Thursday, October 20, 2011

Delicious Autumnal Palette In Varying Light

Days of the late summer and fall of 2011 will be recalled as perpetually wet and as if the whole of the landscape had been marinated in a slate gray soup. Drenched by Irene fed floods and months of moisture, the trees seem as unhappy about all the dampness as do the humans that live mostly within sheltered structures, where swollen doors refuse to completely close. 

Though in general the autumnal palette is of a duller value, there are a few trees . . . perhaps younger . . .  that boldly stand out in radiant reds. I have read that a fungus has taken hold of many Sugar Maples and I notice leaves of Paper Birches, Black Cherry and many other trees that too are mostly turning brown and dropping to the ground.

The bright oranges and reds that do shine through their complimentary green Oaks offer dabs of what we normally see spread in swaths of large striking brush strokes laid down thickly across Walnut and Carey hill.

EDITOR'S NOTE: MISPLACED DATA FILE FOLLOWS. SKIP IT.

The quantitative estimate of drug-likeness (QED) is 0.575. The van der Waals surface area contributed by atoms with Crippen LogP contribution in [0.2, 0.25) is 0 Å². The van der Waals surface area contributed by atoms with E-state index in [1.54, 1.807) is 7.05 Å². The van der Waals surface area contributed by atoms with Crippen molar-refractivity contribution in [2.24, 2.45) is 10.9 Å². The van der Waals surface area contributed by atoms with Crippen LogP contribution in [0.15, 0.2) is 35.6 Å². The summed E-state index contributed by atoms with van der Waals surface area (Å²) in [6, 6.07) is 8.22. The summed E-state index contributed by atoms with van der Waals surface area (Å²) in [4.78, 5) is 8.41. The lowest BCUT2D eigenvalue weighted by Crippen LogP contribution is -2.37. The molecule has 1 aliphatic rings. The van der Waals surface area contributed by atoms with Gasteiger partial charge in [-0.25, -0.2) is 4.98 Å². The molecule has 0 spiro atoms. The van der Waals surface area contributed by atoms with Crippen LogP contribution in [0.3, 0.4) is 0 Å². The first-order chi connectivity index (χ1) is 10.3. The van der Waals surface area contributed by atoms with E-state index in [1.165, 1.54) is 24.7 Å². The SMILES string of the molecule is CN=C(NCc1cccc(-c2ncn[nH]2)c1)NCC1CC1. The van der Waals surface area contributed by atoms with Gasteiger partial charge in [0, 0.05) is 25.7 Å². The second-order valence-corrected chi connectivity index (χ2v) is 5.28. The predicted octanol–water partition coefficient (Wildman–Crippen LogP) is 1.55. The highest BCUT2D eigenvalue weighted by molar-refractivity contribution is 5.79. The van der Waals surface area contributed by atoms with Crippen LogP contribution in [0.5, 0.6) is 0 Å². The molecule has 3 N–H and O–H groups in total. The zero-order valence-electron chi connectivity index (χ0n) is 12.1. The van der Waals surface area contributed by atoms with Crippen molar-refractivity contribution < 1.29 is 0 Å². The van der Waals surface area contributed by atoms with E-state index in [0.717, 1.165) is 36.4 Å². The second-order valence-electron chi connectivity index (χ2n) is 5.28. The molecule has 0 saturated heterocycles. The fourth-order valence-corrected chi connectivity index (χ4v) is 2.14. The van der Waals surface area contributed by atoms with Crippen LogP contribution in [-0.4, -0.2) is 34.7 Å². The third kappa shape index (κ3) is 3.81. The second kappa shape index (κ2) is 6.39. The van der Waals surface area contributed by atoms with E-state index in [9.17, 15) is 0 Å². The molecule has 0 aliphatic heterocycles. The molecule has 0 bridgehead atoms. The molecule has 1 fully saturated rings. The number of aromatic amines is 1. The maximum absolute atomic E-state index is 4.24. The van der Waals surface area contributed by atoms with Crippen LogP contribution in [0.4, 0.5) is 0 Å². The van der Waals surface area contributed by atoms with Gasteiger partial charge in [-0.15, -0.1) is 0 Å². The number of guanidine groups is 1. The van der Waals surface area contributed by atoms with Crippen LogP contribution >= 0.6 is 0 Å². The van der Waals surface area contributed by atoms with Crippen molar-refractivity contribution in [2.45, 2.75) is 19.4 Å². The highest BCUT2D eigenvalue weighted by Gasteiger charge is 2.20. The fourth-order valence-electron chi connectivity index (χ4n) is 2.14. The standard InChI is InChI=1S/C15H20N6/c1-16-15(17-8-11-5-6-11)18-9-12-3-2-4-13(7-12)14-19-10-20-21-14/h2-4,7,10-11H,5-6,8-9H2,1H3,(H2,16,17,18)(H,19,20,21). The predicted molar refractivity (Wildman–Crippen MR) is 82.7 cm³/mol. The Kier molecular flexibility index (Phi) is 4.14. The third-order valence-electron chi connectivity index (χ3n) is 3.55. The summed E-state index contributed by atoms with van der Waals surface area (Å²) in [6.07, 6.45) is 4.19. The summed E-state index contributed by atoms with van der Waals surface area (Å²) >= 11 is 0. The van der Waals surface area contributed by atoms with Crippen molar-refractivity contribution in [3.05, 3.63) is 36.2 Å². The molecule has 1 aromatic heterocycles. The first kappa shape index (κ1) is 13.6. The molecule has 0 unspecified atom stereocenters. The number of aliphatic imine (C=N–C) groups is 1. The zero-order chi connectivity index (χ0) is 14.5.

Luckily the rain did let up long enough to enjoy last weeks full moon. Everything seems off tilter . . . even the geese were flying in the wrong direction.

Sunset and moonrise light casts a particular veil across Carey Hill allowing an observer to see the true tree colors as brighter than earlier in dazzling sunlight. 

An ephemeral arch of refracting droplets between the soaking storms does create an equally ephemeral ebullient spirit. Rainbows demand quieted contemplation for their duration.

Once a rainbow fades . . . cracks within thick blue-gray washes of clouds create landscape light shows catching sparkling saturated hues. 

Masses of clouds hold magic too. 

Bluebird blue pops out before leafy green. 
I have had a few Bluebirds checking out the nest box below. They will share it this winter on the colder nights. I must be sure to get out and clean all the bird houses for they are safe sanctuary for our overwintering friends. One morning last winter I counted eight Bluebirds  . . .  one after another as they flew . . . flashes of cerulean and cobalt blue . . . out of the humble housing below. 

 Visual feasts such as these are fleeting and I savor the mouthwatering moments I look out on. While walking surrounded by a vivid landscape that soon enough will grow cold and much less colorful, I hold the images within like a fine wine or chocolate whose dreamy flavors I might swish around in my mouth before swallowing. 
I hear it has been very wet in Sweden too. Visit Katarina  for other mouth watery tales.
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